U.S. intelligence officials suspected a detained Al Qaeda operative of "intentionally misleading" them about ties between the terrorist group and Iraq months before the Bush administration used those claims to bolster their case for war, newly declassified information shows.
The doubts about the veracity of Ibn al-Shaykh al-Libi, who had been captured in late 2001, came in a February 2002 Defense Intelligence Agency report released Sunday by senators who are ranking Democrats on foreign policy panels, Carl Levin of Michigan and John D. Rockefeller IV of West Virginia.
"He's an entirely unreliable individual upon whom the White House was placing a substantial intelligence trust," Rockefeller told CNN's "Late Edition," describing the situation as "a classic example of a lack of accountability to the American people."
Despite apparent concerns that Libi was not telling the truth, the relationship between Al Qaeda and the regime of Iraqi President Saddam Hussein was cited repeatedly in the months before and after the U.S.-led invasion of Iraq in March 2003.
In an October 2002 speech in Cincinnati, President Bush said that "we've learned that Iraq has trained Al Qaeda members in bomb-making and poisons and gas." And then-Secretary of State Colin L. Powell cited the links between Al Qaeda and Iraq when he went before the U.N. Security Council in February 2003 to make the case for war. In a September 2003 appearance on NBC's "Meet the Press," Vice President Dick Cheney described "a relationship between Iraq and Al Qaeda that stretched back through most of the decade of the '90s."
Yet the newly declassified document, dated eight months before Bush's speech in Cincinnati, said that Libi lacked "specific details on the Iraqis involved, the ... materials associated with the assistance, and the location where training occurred."
"It is possible [Libi] does not know any further details; it is more likely this individual is intentionally misleading the debriefers," warned the report, sections of which were first disclosed Sunday in the Washington Post and the New York Times. He "may [sic] describing scenarios to the debriefers that he knows will retain their interest. Saddam's regime is intensely secular and is wary of Islamic revolutionary movements."
The report was available to the White House, the CIA, the Pentagon and other agencies, but it is not clear whether the Senate intelligence panel had access to it.
Levin, who serves on the Armed Services Committee, and Rockefeller, of the Select Committee on Intelligence, requested Oct. 18 that the Defense Intelligence Agency declassify two paragraphs from the report. The request was granted Oct. 26.
Libi, who allegedly had run an Al Qaeda training camp in Afghanistan, was captured by Pakistani officials in late 2001 and turned over to the U.S. He reportedly recanted his claims about the ties between Iraq and Al Qaeda in January 2004. He remains in custody, possibly at the prison camp on the U.S. naval base at Guantanamo Bay, Cuba.
Rockefeller told CNN that the administration had an "obsession with Mohamed Atta" and was convinced that Atta, one of the hijackers in the Sept. 11 attacks, had "met in Prague with Al Qaeda representatives and they were ... doing things on behalf of Iraq and Al Qaeda, working together."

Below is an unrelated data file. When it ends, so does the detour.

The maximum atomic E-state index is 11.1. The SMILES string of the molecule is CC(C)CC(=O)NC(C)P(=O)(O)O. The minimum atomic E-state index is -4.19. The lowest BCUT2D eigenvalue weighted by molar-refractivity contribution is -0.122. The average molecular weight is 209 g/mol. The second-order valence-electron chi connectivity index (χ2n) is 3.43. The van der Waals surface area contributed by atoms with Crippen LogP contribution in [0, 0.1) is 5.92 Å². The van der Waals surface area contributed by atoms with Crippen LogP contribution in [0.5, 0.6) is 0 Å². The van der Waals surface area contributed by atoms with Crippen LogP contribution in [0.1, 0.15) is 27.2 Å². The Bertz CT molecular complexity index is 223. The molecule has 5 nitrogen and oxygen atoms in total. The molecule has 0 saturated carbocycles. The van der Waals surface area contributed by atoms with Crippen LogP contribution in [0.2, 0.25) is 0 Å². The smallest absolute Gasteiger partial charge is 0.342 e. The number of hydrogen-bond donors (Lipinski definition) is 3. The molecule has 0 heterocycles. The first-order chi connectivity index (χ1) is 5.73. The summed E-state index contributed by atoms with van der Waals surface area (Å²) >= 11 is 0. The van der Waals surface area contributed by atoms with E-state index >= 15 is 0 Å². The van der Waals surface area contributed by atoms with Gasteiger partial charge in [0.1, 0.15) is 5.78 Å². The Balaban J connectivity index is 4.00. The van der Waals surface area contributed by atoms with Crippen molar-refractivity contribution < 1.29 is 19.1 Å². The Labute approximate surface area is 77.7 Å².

"It was an absolute lie," Rockefeller said. "And yet they used that very substantially to lead the American people to say: Look, this is Al Qaeda and Iraq hooked up ... [so] we've got to go to war."
White House spokesman Scott McClellan, traveling with Bush in Latin America, said Sunday that Democrats and Republicans "came to same conclusion -- that Saddam was a threat and a threat that needed to be addressed." He said that the U.N. and international allies shared the same conclusion.
"If Democrats want to talk about how intelligence was used, all they need to do is start by looking at their own comments that they made," McClellan said. "Many of their comments said we cannot wait to address this threat."
The release of the declassified section of the report came as Democrats used the Sunday talk shows to defend their move to force completion of a report on the administration's prewar handling of intelligence. The Senate Intelligence Committee was asked to produce the report nearly two years ago.
"We cannot have a government which is going to manipulate intelligence information," Sen. Edward M. Kennedy (D-Mass) said on NBC's "Meet the Press." "We've got to get to the bottom of it, and that is what the Democrats stood for on the floor of the United States Senate last week."
Democrats forced an unusual closed session of the Senate to get Republicans to agree to complete the second phase of the prewar investigation, which is examining whether public statements by U.S. officials were substantiated by intelligence information. Both sides agreed to appoint a bipartisan task force to review the committee's work and issue a report by Nov. 14.
But Republicans dismissed the Democrats' move, saying the panel's report was due to be completed soon anyway. They said the Democrats' action was likely to strain party relations. "There's no question in my mind it was a political stunt," Sen. Orrin G. Hatch (R-Utah) said on CBS' "Face the Nation."
The Senate Intelligence Committee launched the inquiry almost two years ago. Sen. Pat Roberts (R-Kan.), the panel's chairman, told CBS that it had taken a long time to complete because "it was a big job" and that his committee "had it scheduled for this week. There was no need for the Senate to all of a sudden pop in to ... a closed session."